Best Practices in K-12 Arts Integration: Curricular Connections

Best Practices in K-12 Arts Integration: Curricular Connections

DOI: 10.4018/978-1-5225-4065-6.ch004
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Abstract

Arts integration is a necessary part of the STREAMSS (science, technology, reading, engineering, art, math, and social studies) curriculum model. Within an arts integrated curriculum, K-12 students can communicate thoughts and emotions through arts criticism, arts history, aesthetics, and arts production/performance. The goal of arts learning is to better understand the self and others through artistic expression about important topics and themes. The arts provide opportunities for students to think independently and critically, to solve real world problems, and to creatively work for a better future. Arts strategies for students encourage reflection, analysis, synthesis of new and existing knowledge, and creative problem solving. Teaching practices and effective strategies integrating the arts for K-12 students are provided for educators to create curriculum using the STREAMSS approach.
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Introduction

What is arts integration? What is the purpose of teaching and learning through the arts? Learning across the curriculum or interdisciplinary learning includes learning through the arts. Appropriate standards-based arts activities increase student participation and motivation, deepen understanding and engage students cognitively, socio-emotionally and physically in the learning process (Drake & Burns, 2004). Teaching and learning in and through the arts is often accomplished through an arts integrated curriculum. Arts integration is related to interdisciplinary curriculum through a focus on a topic of study allowing students to explore and understand concepts through a variety of disciplines. The focus on the arts includes dance, drama, music and the visual arts. While arts integration connects concepts through a deeper understanding of the skills and processes that engage students in not only the arts disciplines but other content areas (mathematics, science, language arts, and social studies) as well, interdisciplinary learning is a broader term that may or may not focus on bringing the arts into the curriculum (Goldberg, 2016). In the arts integrated approach to curriculum, students engage in ways of knowing that are inherent in the arts forms. Students use the artistic skills and techniques to assist in further exploration of ideas. Many connections are naturally occurring, as the arts guide students in expressing new ideas through processes, skills, techniques, and unique ways of knowing. Often the arts form cultural foundations that communicate meaningful ideas in creative ways. Arts integration allows for self-expression motivating learners to create innovative methods of demonstrating comprehension. The personal realization of creative goals is individualized. The arts are an outlet for learners to express new ideas that cannot be represented in other disciplines. Students have opportunities to observe, discover, imagine, problem solve, invent, and create. The arts are an integral part of learning and life because the arts involve social, philosophical, psychological, historical and contemporary aspects of one’s inspiration, intellect and expression (cognitive, socio-emotional and physical aspects of self). The arts are not separate from life, but are an integral part of life connecting people through common creative goals (Anderson & Milbrandt, 2005). With the philosophy of art as life in mind, educators can create meaningful arts integrated curriculum that enriches student learning.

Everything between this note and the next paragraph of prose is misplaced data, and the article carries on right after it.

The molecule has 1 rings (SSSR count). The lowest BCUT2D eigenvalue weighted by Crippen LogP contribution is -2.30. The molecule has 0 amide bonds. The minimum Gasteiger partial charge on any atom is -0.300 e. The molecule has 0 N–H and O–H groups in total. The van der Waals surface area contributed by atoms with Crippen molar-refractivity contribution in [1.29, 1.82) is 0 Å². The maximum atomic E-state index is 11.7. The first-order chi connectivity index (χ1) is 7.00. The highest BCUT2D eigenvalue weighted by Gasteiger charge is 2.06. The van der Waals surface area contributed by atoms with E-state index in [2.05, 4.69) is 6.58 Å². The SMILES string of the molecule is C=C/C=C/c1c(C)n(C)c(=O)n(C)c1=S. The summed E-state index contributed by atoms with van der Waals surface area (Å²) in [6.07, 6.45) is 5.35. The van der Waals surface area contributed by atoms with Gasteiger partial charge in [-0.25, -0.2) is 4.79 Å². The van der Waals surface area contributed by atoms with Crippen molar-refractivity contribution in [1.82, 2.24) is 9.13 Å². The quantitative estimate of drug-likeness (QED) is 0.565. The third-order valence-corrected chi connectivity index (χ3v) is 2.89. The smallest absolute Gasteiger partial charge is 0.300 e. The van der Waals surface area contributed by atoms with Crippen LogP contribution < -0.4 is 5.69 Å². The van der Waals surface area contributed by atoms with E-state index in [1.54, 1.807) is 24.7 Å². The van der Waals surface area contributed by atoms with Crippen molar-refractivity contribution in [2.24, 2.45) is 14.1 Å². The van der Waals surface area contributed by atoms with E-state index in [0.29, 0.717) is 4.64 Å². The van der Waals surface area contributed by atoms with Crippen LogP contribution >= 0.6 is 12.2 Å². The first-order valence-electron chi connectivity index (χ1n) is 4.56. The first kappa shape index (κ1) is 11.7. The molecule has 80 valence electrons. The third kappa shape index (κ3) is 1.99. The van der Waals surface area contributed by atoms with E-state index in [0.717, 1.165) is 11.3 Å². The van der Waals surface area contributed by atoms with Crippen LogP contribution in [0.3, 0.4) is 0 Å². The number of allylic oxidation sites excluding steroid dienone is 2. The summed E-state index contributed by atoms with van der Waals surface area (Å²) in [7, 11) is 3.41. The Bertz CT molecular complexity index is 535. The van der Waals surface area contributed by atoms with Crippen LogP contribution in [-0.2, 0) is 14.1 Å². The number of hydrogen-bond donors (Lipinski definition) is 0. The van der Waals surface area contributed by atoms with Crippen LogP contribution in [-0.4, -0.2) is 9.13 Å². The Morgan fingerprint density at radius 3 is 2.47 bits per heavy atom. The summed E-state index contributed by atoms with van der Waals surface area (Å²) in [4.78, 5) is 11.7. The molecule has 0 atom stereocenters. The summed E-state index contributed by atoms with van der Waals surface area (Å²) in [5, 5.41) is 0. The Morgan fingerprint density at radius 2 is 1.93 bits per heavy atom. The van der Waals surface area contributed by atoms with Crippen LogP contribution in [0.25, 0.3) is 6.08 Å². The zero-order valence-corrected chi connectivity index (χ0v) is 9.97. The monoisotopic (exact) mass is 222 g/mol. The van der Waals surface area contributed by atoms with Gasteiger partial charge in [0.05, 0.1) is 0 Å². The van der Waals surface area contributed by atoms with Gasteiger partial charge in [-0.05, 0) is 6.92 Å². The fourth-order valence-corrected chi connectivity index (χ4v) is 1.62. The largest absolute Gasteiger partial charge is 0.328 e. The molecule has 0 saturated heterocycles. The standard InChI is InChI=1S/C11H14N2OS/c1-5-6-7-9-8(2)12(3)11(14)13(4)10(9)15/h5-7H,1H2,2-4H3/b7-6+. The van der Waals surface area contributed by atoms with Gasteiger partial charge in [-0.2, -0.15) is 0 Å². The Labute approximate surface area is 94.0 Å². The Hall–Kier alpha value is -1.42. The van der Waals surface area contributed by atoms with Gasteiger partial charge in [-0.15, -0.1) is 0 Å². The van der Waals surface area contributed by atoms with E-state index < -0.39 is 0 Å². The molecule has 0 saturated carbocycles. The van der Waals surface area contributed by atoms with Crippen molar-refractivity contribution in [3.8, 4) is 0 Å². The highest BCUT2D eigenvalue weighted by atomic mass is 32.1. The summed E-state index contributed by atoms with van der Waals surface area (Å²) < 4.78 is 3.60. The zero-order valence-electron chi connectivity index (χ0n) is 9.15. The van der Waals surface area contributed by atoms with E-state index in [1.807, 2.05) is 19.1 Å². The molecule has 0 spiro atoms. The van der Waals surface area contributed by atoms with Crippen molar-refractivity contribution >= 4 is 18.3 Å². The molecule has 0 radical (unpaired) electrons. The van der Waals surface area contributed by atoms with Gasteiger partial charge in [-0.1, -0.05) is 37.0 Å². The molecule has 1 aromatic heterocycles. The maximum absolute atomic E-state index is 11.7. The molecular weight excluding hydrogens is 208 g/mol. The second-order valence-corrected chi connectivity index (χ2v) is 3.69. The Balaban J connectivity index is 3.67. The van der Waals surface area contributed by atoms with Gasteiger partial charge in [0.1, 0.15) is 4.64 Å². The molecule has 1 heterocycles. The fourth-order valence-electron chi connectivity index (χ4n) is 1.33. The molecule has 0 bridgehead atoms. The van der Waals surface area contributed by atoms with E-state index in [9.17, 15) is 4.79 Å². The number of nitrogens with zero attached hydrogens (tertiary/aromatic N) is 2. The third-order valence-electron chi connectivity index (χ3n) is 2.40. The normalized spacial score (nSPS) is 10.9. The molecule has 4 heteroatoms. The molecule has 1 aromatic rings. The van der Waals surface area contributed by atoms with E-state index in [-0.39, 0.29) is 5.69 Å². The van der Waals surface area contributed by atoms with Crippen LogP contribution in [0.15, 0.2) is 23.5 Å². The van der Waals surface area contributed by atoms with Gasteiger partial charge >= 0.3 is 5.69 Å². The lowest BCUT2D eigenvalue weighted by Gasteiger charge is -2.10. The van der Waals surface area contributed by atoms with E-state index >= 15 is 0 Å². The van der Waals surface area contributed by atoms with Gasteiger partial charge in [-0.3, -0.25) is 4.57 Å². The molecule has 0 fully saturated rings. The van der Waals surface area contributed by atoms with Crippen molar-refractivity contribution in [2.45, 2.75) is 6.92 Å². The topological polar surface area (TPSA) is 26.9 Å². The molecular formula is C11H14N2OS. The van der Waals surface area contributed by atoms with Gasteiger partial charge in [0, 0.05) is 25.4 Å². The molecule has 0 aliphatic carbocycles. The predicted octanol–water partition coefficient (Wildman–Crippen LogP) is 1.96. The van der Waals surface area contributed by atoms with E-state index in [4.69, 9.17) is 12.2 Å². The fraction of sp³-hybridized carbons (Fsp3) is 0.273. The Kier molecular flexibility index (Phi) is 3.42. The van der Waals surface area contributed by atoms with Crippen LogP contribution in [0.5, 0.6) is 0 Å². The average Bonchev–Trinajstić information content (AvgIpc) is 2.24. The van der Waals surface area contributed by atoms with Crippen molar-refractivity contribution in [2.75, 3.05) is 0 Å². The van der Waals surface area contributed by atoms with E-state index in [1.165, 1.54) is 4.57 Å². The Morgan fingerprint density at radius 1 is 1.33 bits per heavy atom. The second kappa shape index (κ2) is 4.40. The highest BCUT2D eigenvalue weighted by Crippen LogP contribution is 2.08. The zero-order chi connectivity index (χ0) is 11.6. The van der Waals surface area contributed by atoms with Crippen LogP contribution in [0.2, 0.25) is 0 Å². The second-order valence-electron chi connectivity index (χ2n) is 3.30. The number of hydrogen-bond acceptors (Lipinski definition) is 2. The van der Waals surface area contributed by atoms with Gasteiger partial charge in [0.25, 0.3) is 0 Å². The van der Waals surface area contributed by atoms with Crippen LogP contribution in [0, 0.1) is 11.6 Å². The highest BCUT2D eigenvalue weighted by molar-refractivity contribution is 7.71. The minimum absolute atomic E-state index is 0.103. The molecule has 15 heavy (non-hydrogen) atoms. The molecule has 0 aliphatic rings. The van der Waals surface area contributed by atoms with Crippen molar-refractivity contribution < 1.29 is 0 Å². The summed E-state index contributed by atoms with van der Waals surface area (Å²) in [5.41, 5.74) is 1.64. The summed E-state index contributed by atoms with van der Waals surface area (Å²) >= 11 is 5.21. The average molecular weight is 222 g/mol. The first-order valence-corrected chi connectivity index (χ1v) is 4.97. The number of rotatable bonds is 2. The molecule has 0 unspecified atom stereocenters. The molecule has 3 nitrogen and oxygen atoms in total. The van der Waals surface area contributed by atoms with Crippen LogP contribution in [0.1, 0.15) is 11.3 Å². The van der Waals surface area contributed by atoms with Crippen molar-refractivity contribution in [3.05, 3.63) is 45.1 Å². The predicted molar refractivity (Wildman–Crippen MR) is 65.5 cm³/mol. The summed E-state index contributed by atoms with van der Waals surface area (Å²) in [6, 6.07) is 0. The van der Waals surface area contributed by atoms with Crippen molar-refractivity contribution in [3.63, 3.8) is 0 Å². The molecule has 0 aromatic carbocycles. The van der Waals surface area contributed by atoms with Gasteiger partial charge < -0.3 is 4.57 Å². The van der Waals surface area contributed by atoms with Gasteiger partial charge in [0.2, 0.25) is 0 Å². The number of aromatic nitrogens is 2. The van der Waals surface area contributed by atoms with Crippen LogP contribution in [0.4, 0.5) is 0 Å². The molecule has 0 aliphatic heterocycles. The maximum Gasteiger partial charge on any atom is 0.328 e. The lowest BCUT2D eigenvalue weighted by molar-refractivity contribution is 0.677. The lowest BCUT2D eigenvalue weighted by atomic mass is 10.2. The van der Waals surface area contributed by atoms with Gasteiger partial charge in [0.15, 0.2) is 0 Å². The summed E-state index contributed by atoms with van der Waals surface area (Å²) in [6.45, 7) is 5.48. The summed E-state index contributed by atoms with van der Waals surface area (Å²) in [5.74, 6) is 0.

The objectives of this chapter are:

  • Distinguish the purpose of arts integrated K-12 teaching and learning.

  • Recognize the issues of K-12 arts integrated curriculum and instruction.

  • Identify the strategies of integrating the arts in the K-12 curriculum.

  • Analyze pedagogical methods in K-12 arts education.

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